Tags: luzhkov medvedev russia

Ex-Moscow Mayor Criticizes Medvedev Democracy

Monday, 04 Oct 2010 08:15 AM


Yury Luzhkov, whom President Dmitry Medvedev fired as Moscow mayor last week, disparaged the state of democracy in Russia and vowed to form an independent political movement.

Luzhkov, 74, made his first public comments since his dismissal in a 12-page interview published today in The New Times magazine, vowing to fight any criminal charges that might be filed against him and defending his record as Moscow’s mayor for 18 years.

“I will fight for my honor, because I still have it,” Luzhkov said. “I honestly served Muscovites, and no one can claim I did anything in a criminal way.”

Medvedev cited a “loss of confidence” when he fired Luzhkov on Sept. 28 following a series of programs on state- controlled television that accused the mayor of corruption and favoritism to his wife, billionaire developer Yelena Baturina. Luzhkov, dubbed “the last Mohican” by state news service RIA Novosti, was the final regional strongman to be forced off the national stage as Medvedev brings in a team of younger leaders loyal to the Kremlin.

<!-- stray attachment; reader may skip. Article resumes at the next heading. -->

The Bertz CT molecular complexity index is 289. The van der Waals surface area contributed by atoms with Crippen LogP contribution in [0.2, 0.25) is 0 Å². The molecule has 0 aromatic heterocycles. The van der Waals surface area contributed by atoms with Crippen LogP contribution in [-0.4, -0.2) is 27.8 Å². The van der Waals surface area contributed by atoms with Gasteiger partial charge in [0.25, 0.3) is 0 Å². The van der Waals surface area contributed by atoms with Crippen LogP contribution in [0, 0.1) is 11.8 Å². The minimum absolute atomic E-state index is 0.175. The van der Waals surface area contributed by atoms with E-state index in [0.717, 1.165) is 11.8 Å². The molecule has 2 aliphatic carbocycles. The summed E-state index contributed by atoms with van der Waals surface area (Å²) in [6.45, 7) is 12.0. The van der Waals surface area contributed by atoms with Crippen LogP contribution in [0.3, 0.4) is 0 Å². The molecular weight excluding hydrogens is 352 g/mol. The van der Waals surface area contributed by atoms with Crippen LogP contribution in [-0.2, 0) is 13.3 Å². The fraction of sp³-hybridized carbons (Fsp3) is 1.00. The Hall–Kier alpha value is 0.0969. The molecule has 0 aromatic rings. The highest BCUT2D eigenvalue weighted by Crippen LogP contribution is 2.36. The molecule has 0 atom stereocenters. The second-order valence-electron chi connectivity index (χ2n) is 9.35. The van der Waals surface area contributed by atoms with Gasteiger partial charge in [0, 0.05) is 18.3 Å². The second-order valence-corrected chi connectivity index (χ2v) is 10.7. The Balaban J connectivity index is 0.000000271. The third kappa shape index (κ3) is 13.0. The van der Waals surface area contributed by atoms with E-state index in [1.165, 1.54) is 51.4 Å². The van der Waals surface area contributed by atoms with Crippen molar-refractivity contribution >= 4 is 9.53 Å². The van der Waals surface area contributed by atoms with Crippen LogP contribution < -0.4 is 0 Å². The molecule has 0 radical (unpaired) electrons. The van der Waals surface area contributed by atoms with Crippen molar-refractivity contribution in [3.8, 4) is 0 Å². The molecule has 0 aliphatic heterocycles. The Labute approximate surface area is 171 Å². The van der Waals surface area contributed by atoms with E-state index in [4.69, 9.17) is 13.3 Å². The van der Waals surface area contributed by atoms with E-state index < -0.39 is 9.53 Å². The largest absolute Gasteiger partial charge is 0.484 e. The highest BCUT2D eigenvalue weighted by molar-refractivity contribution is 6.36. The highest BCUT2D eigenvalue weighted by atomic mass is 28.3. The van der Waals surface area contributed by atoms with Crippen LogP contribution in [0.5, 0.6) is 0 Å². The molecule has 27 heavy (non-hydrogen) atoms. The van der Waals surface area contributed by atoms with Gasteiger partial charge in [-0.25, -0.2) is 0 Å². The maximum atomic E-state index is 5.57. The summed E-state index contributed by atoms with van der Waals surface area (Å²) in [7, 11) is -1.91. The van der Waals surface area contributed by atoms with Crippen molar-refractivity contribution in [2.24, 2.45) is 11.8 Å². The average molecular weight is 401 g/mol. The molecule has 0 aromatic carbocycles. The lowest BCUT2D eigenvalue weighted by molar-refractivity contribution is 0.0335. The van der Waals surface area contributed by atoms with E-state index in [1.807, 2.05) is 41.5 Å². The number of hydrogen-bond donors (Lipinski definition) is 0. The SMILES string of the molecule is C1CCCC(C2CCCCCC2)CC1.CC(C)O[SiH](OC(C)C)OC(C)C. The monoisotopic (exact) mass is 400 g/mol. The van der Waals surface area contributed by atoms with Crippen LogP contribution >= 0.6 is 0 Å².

While Luzhkov vowed to form a movement that would fight for Russia’s democratization, he said it wouldn’t take part in next year’s parliamentary election or the 2012 presidential contest. Luzhkov last week quit Prime Minister Vladimir Putin’s ruling United Russia party, which the ex-mayor helped to found.

‘Kremlin’s Command’

Luzhkov faulted United Russia for lacking the independence to defend him as he faced mounting pressure to resign and said the media campaign against him was conducted “on the Kremlin’s command.” He said he wouldn’t fight his dismissal as he doesn’t believe the Supreme Court would rule against the president.

Presidential spokeswoman Natalya Timakova’s mobile phone was switched off today. The New Times said interview requests to Medvedev, Putin, Timakova and other Kremlin officials went unanswered at the time of publication.

“I didn’t see any issues or complaints about me,” Luzhkov said. “I saw something else: the start of the election campaign, where Moscow must vote the way the highest leadership wants it to. And here there was some mayor who could suddenly act up. They needed one of their own.”

Until a replacement is found, Moscow is being run by a Luzhkov deputy, Vladimir Resin.

© Copyright 2010 Bloomberg News. All rights reserved.

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